Dark skin on your knuckles can have many causes. The darker pigmentation on your knuckles may be inherited. Or it may be a reaction to a drug you’re taking, such as an oral contraceptive, a strong corticosteroid, products containing steroids or niacin.
Darker skin on your knuckles can also be a sign of an underlying condition that needs to be treated, such as diabetes.
Anyone at any age can develop dark knuckles.
Acanthosis nigricans (AN) is a condition that involves darkening and thickening of the skin in one or more areas on the body, including the knuckles. The darkened skin may feel velvety. It may also feel itchy or have an odor.
Prediabetes and diabetes
Dark knuckles are most prevalent among people who have diabetes or who have several risk factors for diabetes. Prediabetes means that your blood sugar levels are higher than normal.
According to the Mayo Clinic, prediabetes often has no symptoms, so darkened knuckles can be a warning sign. This is important, because lifestyle changes can help regulate your blood sugar levels and prevent prediabetes from progressing to diabetes.
The relationship of dark knuckles and diabetes isn’t fully understood. It’s thought that high levels of insulin may affect the growth of skin cells.
Vitamin B-12 deficiency
According to a 2016 study, dark knuckles can be an important marker for vitamin B-12 deficiency. Sometimes it may be the only marker for this deficiency. Other symptoms of vitamin B-12 deficiency include:
- shortness of breath
- feeling dizzy or light-headed
- neurological problems
A 2017 case study reported that about 10 percent of people with vitamin B-12 deficiency have darkened knuckles.
When B-12 deficiency is treated, the skin on the knuckles will likely return to their normal color.
Some people may develop darkened knuckles because of a drug they’re taking. The most common drugs that can cause this include:
- oral contraceptive pills
- growth hormone therapy
- estrogen therapy
- protease inhibitors
- niacin and nicotinic acid
- injected insulin
If you’re taking one of these drugs, you may want to discuss alternatives with your doctor. The knuckle darkening usually disappears once you stop taking the drug.
Dermatomyositis is a rare inflammatory disease that can cause muscle weakness and a skin rash. The rash can appear on the knuckles as well as on the face, chest, knees, or elbows.
The rash can be bluish-purple or red in color. Sometimes the rash can appear without any muscle symptoms.
Dermatomyositis most commonly occurs in children between 5 and 15 years old, or adults in their late 40s to early 60s. There’s no cure for this condition, but symptoms can be treated.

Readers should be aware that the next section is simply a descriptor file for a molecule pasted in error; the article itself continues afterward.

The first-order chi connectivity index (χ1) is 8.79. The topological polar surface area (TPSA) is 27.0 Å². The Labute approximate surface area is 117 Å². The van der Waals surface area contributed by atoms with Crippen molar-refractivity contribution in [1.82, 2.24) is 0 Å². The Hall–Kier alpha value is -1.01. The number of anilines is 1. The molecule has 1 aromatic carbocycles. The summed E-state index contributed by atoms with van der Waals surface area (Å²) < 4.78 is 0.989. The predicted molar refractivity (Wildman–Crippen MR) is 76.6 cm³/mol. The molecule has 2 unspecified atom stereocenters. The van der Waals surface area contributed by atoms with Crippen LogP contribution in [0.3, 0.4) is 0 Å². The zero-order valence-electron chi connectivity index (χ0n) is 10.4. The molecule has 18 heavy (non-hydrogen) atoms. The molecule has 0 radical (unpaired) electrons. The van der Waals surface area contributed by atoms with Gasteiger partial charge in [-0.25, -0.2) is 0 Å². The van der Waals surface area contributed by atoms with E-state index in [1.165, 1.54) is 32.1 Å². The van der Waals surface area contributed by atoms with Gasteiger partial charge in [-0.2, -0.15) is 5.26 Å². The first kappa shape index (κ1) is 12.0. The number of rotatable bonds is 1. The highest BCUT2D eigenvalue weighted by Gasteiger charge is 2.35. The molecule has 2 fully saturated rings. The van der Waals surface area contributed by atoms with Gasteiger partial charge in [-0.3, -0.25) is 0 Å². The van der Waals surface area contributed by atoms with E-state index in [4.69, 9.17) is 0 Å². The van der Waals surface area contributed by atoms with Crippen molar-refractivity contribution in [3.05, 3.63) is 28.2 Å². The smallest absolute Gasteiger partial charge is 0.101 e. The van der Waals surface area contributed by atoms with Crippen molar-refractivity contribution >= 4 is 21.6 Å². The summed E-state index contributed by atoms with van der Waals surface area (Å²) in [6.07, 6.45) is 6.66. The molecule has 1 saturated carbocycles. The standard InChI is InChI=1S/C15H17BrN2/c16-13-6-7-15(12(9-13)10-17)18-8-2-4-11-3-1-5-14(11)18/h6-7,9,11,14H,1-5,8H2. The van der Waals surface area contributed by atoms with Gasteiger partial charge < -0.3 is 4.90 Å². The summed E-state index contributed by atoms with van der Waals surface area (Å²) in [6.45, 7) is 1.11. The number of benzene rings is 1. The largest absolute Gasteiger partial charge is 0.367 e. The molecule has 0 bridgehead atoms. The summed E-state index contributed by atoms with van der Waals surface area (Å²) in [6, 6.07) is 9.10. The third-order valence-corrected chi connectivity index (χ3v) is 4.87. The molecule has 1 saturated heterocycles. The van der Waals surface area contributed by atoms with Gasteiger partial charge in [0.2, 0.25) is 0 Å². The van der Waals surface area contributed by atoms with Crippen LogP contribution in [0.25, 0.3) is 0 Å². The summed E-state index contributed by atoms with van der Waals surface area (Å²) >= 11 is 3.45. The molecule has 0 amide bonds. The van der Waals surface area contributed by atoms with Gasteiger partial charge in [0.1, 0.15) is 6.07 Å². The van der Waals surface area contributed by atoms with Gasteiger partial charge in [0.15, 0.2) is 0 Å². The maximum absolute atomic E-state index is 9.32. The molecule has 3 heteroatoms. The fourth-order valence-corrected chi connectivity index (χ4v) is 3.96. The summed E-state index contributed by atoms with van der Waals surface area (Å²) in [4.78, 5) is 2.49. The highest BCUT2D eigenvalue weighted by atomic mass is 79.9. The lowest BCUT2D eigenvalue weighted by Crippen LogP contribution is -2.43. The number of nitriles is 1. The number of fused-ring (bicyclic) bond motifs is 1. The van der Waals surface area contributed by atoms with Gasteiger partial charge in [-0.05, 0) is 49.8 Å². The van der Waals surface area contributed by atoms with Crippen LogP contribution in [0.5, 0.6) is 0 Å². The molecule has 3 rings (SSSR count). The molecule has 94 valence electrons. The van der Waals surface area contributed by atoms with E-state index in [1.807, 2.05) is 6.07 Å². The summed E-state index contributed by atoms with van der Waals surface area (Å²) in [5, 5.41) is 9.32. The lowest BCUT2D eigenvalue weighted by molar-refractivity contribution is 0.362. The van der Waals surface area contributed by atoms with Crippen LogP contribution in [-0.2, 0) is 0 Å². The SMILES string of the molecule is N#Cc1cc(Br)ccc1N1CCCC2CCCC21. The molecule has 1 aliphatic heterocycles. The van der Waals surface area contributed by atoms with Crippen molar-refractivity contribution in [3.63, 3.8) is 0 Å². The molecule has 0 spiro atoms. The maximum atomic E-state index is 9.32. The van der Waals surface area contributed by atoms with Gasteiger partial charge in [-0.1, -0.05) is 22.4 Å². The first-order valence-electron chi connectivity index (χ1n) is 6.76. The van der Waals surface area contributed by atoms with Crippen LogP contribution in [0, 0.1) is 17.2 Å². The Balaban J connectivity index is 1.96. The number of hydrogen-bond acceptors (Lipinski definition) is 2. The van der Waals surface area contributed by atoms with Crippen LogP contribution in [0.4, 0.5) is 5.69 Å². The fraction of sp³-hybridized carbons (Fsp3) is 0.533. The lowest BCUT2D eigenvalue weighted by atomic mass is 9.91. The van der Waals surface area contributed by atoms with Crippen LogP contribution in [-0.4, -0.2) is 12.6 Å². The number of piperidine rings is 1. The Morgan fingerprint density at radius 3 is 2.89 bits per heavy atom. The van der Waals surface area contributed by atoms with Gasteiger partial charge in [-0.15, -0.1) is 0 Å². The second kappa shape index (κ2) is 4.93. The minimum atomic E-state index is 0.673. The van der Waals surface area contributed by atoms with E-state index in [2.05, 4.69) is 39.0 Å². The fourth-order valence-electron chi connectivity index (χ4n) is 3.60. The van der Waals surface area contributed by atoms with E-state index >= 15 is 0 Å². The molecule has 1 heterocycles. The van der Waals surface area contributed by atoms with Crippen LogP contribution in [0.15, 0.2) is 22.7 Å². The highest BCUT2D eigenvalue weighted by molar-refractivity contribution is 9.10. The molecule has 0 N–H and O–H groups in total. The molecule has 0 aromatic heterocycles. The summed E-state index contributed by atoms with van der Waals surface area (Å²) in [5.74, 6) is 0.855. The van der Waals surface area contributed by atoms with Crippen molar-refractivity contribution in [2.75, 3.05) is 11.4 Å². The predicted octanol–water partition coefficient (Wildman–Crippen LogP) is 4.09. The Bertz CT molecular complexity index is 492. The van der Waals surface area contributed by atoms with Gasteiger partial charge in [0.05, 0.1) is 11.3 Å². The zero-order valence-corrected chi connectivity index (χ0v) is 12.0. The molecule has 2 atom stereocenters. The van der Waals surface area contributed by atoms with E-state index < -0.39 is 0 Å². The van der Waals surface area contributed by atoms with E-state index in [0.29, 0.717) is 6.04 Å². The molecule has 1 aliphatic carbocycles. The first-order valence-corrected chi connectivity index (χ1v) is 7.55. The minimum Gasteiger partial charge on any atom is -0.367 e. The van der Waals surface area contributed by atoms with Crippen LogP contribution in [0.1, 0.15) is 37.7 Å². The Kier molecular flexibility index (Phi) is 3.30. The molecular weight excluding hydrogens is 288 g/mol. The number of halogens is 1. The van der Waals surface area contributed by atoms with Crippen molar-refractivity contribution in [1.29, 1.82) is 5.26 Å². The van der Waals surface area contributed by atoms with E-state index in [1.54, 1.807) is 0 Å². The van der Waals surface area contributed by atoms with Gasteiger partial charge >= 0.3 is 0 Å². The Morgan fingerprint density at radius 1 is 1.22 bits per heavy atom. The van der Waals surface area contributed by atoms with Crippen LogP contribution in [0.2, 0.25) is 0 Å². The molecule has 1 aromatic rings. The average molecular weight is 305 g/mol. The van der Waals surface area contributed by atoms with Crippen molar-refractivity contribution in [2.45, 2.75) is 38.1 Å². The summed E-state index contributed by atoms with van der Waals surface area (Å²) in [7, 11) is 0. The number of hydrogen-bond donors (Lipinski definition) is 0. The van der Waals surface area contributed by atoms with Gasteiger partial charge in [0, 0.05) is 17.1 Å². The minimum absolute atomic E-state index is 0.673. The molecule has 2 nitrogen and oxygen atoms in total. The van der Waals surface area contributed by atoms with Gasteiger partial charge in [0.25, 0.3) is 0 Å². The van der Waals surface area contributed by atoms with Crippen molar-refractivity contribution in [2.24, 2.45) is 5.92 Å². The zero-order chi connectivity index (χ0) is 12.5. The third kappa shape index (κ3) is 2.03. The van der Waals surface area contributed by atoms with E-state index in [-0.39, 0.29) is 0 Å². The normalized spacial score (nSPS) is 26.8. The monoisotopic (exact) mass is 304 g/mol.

Addison’s disease is a rare condition. It’s caused by the failure of your adrenal glands to produce enough of the steroid hormones known as cortisol and aldosterone.
Fatigue and darkening in skin color are two common symptoms. The darker skin tends to appear near scars or skin creases like the knuckles. Symptoms can vary, but skin darkening often precedes other symptoms.
About 1 in 100,000 people in the United States has Addison’s disease. It usually affects people between 30 and 50 years old. The condition is treatable with drugs to manage symptoms.
Scleroderma, also called systemic sclerosis, is a rare autoimmune disease that causes an overproduction of collagen. This leads to the hardening and tightening of the skin and connective tissues. There are many types of scleroderma, and some can be disabling.
One of the symptoms of scleroderma is a reddening of the skin, including your hands and knuckles.
This condition is also linked to Raynaud’s phenomenon, which is often an early symptom of scleroderma. In Raynaud’s, the blood vessels in your fingers and toes contract and may turn blue and painful. This is usually in response to cold temperatures or stress.
Polycystic ovary syndrome
Polycystic ovary syndrome (PCOS) involves the production of higher-than-normal levels of male hormones in women. One of the symptoms may be darkening of the skin, especially in body creases.
PCOS is treatable with drugs and lifestyle changes, such as weight loss and exercise.
In rare cases, dark knuckles may be associated with an autoimmune disease such as Sjögren’s syndrome or lupuHi